Select Committee on Welsh Affairs Written Evidence


Written Evidence from WWF Cymru

  WWF believes that any consideration of energy should include the major impacts that many production and consumption methods have on the environment. Energy production and use is a major contributor to climate change, mainly through carbon dioxide (CO2) emissions from fossil fuel combustion. It is therefore a major component of Wales's ecological footprint, an indicator of sustainable development adopted by the Welsh Assembly Government. The direct use of energy and the energy used in the production of goods and services is a major component of the footprint.

  Therefore, we believe that consideration of the portfolio of energy in Wales should encompass the goal of reducing the impact of energy production and consumption on climate change and ecological footprint.

  WWF supports the findings of the Royal Commission on Environmental Pollution (RCEP) which suggests that the UK will need to reduce its CO2 emissions by 60% by 2050. If such dramatic reductions are to be achieved, action must be taken now in the energy sector to improve energy efficiency and move to lower or zero carbon electricity generation technologies.

  WWF believes that the UK has an excellent potential for achieving emission reductions through energy efficiency and a move to renewable energy sources. It is crucial that both the demand and the supply side are addressed by energy policy in an integrated fashion. All energy sources have some environmental impact. It is thus necessary to both opt for the best environmental option and to minimise the demand for energy.

  Much can be achieved through energy efficiency. UK households waste £6.5 million a year by being energy inefficient, yet the technologies exist to drastically reduce domestic energy consumption, both through more efficient buildings and through more efficient appliances

  Renewable energy sources are either emission free or carbon "neutral". In WWF's view, the most benign renewable energy sources include onshore wind, offshore wind, biomass (including energy crops, forestry and agriculture residues, wood waste), solar (photovoltaics and thermal), small scale hydro, wave and some tidal technologies, landfill and sewage gas (based on anaerobic digestion). WWF does not consider energy from the incineration of municipal waste as a renewable resource, as most of the waste is made up of non-renewable materials.

  Note our support for tidal technologies is highly conditional on location and the impact they have on natural ecosystems. We do not support recent proposals for a tidal barrage across the Severn Estuary, since it would remove the ebb and flow of the tidal estuary and impair the natural flow of the river. Many internationally important species and habitats depend on these natural rhythms, and the estuary has international designations to protect them. Destroying irreplaceable wildlife sites for the sake of energy generation is not a sustainable option, and would contravene the Welsh Assembly Government's duty to promote sustainable development. However we strongly recommend that more suitable technologies are deployed to capture the energy of the Severn Estuary, such as stand-alone tidal generators, tidal fences and tidal lagoons.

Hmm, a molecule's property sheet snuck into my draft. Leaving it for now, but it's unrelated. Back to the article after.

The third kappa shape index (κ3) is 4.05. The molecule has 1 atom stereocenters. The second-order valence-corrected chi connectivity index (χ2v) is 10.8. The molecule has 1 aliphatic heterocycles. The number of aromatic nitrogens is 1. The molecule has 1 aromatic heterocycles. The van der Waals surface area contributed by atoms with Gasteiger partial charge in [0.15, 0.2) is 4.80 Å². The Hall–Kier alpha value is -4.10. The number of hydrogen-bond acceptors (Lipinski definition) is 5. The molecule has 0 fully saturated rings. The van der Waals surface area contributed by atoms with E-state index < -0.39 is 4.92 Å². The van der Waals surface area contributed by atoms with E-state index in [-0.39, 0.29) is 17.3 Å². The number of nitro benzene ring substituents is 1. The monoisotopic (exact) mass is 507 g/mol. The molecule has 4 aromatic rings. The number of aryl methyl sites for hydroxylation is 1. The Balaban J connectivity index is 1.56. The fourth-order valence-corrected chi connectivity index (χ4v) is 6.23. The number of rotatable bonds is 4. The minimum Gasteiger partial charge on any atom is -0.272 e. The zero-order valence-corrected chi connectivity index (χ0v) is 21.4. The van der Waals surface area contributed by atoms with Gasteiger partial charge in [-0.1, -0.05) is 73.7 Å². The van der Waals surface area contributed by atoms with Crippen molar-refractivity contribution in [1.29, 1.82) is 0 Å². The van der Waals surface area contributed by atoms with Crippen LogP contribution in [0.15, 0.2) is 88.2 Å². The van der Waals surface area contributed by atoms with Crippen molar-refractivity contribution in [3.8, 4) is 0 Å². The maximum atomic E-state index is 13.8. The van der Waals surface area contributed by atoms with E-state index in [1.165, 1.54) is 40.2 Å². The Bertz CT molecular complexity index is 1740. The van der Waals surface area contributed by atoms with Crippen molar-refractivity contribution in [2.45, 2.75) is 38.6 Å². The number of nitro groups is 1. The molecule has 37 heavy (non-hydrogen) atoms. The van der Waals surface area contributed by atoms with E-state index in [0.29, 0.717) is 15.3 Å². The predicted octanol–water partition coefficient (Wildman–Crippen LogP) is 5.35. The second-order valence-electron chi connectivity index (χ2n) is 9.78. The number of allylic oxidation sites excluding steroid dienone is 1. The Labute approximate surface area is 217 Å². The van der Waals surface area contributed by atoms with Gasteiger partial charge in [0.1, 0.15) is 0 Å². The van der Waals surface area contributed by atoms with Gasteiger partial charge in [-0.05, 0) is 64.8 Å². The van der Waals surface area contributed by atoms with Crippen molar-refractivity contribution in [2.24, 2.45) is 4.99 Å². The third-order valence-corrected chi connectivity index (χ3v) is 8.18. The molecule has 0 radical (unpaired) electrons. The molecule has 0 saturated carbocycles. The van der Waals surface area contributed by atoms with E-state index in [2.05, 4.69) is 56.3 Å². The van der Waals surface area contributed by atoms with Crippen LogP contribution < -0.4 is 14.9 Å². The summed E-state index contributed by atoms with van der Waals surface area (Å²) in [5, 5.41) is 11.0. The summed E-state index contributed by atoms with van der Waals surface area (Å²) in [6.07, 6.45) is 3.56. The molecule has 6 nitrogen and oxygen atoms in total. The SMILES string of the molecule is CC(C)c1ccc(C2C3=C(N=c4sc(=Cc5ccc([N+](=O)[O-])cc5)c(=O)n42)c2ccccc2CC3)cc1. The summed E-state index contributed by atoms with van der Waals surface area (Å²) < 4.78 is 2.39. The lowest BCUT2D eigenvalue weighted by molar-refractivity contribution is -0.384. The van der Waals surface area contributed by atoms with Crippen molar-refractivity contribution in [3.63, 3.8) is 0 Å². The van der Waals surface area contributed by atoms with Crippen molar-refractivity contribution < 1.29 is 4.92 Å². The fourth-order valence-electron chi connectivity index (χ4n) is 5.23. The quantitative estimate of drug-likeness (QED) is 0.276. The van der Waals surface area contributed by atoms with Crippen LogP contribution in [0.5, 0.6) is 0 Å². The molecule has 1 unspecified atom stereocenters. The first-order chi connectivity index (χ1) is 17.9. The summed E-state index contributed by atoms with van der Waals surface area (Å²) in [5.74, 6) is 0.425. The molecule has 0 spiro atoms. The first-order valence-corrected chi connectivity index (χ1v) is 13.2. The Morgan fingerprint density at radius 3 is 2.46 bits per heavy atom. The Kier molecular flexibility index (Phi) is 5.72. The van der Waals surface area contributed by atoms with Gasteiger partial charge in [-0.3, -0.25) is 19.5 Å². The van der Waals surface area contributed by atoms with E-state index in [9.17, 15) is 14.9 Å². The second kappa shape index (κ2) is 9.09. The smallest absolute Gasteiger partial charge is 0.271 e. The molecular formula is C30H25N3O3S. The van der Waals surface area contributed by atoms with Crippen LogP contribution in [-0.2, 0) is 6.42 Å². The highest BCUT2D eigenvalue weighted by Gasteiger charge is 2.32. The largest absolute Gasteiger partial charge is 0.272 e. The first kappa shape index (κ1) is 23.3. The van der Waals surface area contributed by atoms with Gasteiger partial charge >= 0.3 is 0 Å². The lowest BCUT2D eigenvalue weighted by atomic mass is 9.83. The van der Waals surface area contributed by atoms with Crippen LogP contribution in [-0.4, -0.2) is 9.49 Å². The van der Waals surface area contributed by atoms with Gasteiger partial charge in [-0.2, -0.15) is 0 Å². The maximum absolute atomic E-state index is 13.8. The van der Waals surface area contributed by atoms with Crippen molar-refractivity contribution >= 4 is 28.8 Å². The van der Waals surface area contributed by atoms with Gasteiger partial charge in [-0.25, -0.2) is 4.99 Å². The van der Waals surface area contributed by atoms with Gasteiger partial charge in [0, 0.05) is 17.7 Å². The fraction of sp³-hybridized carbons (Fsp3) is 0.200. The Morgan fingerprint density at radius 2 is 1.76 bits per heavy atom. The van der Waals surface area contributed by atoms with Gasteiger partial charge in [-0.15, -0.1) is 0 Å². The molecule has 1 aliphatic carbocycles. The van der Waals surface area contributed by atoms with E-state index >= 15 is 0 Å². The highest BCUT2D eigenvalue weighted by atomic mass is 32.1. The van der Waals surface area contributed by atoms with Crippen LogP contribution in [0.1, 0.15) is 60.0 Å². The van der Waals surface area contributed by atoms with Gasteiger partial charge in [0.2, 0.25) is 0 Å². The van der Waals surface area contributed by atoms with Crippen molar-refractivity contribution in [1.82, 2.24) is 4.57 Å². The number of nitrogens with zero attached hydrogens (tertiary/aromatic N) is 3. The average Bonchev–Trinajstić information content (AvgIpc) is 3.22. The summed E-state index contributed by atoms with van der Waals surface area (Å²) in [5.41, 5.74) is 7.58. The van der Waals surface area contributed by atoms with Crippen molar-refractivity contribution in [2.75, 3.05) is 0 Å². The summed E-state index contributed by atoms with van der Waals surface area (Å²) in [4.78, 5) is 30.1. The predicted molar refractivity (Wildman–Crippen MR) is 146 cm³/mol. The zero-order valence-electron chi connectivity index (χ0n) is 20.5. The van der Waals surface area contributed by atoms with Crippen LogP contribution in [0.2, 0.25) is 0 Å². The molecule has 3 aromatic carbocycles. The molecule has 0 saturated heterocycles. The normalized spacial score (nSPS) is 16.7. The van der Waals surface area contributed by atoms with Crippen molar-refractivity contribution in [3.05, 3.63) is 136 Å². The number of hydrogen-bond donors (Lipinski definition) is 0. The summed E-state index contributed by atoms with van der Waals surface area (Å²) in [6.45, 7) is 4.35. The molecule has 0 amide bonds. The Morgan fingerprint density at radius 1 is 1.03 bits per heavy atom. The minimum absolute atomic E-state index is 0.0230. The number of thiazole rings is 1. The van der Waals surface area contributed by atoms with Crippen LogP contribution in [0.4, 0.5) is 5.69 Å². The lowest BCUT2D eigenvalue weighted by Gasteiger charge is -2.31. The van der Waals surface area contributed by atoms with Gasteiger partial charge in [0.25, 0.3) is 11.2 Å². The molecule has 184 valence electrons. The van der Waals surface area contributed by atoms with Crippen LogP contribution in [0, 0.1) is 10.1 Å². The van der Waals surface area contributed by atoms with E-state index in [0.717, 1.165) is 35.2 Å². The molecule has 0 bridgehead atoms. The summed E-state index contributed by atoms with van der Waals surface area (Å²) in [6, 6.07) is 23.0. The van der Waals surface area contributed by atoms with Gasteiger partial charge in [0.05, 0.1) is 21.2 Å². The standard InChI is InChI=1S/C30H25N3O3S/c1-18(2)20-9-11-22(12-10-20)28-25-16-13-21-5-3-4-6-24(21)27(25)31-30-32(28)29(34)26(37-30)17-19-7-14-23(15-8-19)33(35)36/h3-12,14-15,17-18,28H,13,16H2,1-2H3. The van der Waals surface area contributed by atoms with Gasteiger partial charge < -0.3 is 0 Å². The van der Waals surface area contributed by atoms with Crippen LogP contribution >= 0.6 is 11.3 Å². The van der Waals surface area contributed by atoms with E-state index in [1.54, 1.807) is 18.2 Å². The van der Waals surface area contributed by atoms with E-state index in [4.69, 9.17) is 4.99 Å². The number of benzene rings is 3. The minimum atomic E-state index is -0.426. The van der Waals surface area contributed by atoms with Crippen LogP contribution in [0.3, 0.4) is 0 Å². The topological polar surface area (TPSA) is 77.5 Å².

In the short to medium term, fossil fuels will continue to play a major role in the UK's energy mix. WWF supports the development of Combined Heat and Power (CHP) which dramatically increases the combined efficiency of electricity and heat production. CHP, in power stations, industry and the domestic sector, can thus make an important contribution to emission reductions.

  WWF sees gas as an important interim fuel but does not support the development of so-called "clean coal" technologies. These technologies offer little benefit for CO2 reductions. WWF is also concerned about proposals for carbon removal and disposal from power plants due to the high risks, costs and uncertainties involved.

  WWF believes that nuclear energy cannot be viewed as a sustainable technology due to the high risks to the environment and human health associated with its operation and associated waste disposal. In WWF's view, it is possible to cover the electricity gap created by the closure of the UK's nuclear capacity by energy efficiency, renewables and CHP.

  In support of our position, please find attached two relevant documents.

  1.  An abstract from "reducing Wales' Ecological footprint" (WWF and Stockholm Environment Institute. March 2005).

  This report clearly shows the impact on the footprint of sourcing energy from renewables and improving energy efficiency in Wales. It is therefore, imperative when looking at trends in energy demand in Wales, due consideration should be given to the need to reduce energy consumption in Wales and the role of government and Assembly in demand management to achieve this.

  2.  The second report is "Turning the Tide. Power from the sea and the protection of nature" by Iwan Ball of Cardiff University. This looks in detail at the potential of marine renewables.

  The major point to note is that WWF believe the Committee should recognise the potential marine renewable energy resource base available in Wales and how this can contribute to future energy security and diversity needs within the principles of sustainable development.

10 April 2006


 
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